Jyotsna Suri, Chairperson and MD, Bharat Hotels (Lalit) attempts to fathom the stance taken by the Indian government. “There is a perception among policy makers that we are an elitist industry and have a lot of money to be able to cope up with this situation. However, it is not correct,” she says. “I can’t understand why this industry is being overlooked. It is going to be the frontrunner in kick starting the economy. The tourism and hospitality industries had few demands, they were looking at a moratorium. In the hotel industry the biggest payout is the payroll. The payroll is becoming a huge issue in the absence of a fiscal stimulus,” Suri says. She then goes on to ask, “How long can we sustain that big payroll is a question?”
Patu Keswani, Chairman and MD, Lemon Tree Hotels says that the hospitality business is already capital intensive with high fixed costs and a volatile demand. Government apathy has just added to this crisis, she says.
“We have just come out of the ten years of global economic crisis and then you get hit like this. We as hoteliers cannot depend on the government to help us. It is not like the US where 85 per cent salaries are being paid by the government. The Indian government is known for doing too little, too late. If we go with that premise, we should try our best but we should expect very little,” says Keswani.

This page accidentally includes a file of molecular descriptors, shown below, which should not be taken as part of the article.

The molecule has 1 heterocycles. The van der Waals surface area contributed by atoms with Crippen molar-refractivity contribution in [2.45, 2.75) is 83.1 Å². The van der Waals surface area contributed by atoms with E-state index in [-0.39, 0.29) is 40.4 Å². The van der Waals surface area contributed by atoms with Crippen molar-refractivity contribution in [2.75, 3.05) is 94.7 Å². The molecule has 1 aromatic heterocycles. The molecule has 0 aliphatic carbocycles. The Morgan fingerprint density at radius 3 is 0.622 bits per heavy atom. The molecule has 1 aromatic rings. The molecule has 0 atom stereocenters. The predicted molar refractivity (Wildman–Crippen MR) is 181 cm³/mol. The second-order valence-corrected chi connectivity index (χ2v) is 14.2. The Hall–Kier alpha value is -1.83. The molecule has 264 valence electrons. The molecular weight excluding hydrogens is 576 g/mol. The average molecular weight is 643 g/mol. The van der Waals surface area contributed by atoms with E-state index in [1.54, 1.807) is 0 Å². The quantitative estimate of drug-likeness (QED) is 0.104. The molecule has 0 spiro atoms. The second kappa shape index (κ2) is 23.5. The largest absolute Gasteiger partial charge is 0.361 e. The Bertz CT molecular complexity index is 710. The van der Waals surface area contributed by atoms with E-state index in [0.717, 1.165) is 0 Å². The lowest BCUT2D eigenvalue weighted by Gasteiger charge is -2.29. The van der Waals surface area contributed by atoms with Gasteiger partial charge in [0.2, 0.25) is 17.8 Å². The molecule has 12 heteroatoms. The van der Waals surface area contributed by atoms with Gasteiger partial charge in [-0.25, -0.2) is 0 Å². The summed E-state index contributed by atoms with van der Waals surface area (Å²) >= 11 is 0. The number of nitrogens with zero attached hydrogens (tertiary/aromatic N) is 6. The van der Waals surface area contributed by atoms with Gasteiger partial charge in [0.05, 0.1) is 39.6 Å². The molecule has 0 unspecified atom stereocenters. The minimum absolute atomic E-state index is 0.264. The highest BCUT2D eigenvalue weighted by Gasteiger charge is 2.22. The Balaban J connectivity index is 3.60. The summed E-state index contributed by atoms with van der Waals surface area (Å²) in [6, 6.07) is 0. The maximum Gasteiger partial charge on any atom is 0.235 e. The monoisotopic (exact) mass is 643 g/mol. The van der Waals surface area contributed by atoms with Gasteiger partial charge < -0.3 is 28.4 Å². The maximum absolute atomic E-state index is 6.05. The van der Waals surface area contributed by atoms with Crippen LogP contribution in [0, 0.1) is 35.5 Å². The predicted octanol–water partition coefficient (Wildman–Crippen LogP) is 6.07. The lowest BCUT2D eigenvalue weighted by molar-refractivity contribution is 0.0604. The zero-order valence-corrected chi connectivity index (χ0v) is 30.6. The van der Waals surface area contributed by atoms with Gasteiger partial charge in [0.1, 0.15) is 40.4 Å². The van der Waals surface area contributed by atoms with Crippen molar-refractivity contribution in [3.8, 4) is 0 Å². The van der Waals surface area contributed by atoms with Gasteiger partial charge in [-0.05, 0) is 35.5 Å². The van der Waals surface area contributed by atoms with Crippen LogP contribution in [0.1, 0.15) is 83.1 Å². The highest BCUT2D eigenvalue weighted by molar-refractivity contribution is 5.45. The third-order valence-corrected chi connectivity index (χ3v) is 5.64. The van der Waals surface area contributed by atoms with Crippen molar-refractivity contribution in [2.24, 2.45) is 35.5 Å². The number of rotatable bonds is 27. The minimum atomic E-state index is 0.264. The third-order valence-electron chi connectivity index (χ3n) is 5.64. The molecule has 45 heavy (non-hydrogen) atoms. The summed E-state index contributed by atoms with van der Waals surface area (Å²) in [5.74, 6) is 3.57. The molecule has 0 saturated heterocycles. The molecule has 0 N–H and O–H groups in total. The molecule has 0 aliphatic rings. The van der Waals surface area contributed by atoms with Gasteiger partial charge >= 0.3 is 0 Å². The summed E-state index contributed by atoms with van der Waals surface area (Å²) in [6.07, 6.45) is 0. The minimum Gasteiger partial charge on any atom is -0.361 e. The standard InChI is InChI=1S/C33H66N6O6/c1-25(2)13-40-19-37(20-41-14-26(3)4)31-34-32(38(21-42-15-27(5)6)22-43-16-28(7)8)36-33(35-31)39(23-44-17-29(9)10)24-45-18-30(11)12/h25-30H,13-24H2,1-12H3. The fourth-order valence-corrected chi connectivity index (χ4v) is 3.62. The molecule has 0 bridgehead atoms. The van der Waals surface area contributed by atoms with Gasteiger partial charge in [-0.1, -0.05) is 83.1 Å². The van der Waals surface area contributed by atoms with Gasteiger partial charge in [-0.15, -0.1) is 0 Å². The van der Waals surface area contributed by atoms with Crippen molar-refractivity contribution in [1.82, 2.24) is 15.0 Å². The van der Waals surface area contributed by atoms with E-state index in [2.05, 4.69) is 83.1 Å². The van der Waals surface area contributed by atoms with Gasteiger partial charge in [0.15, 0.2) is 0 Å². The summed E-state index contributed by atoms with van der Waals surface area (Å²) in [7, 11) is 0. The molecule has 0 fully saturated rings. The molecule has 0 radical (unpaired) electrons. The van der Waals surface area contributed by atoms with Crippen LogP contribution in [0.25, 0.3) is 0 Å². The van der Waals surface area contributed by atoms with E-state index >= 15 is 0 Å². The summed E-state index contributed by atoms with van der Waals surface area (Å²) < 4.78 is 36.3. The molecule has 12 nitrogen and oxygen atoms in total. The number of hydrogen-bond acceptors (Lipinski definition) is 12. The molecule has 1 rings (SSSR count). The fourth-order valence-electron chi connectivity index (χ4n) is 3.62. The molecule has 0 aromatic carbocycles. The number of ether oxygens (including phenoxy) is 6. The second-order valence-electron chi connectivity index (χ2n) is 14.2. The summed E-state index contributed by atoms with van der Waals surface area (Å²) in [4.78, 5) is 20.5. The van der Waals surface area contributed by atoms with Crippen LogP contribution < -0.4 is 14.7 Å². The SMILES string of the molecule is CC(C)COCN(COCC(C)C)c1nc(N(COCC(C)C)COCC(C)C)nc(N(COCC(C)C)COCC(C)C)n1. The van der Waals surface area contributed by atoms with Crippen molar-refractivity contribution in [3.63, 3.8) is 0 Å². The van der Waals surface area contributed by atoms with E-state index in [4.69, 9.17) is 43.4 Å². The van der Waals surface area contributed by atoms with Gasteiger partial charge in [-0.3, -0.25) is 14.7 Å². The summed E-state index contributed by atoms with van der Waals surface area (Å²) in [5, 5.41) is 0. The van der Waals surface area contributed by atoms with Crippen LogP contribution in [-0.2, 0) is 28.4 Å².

With no vaccine in sight and not likely in the next 22 to 24 months,the world will witness ‘a new normal’, as it learns to live with restrictions. Businesses across sectors are waking up to this reality and reimagining and repurposing their strategy to stay relevant. The tourism and hospitality industry is already on this course. In China, where the pandemic began, recovery is fast becoming a global inspiration for businesses.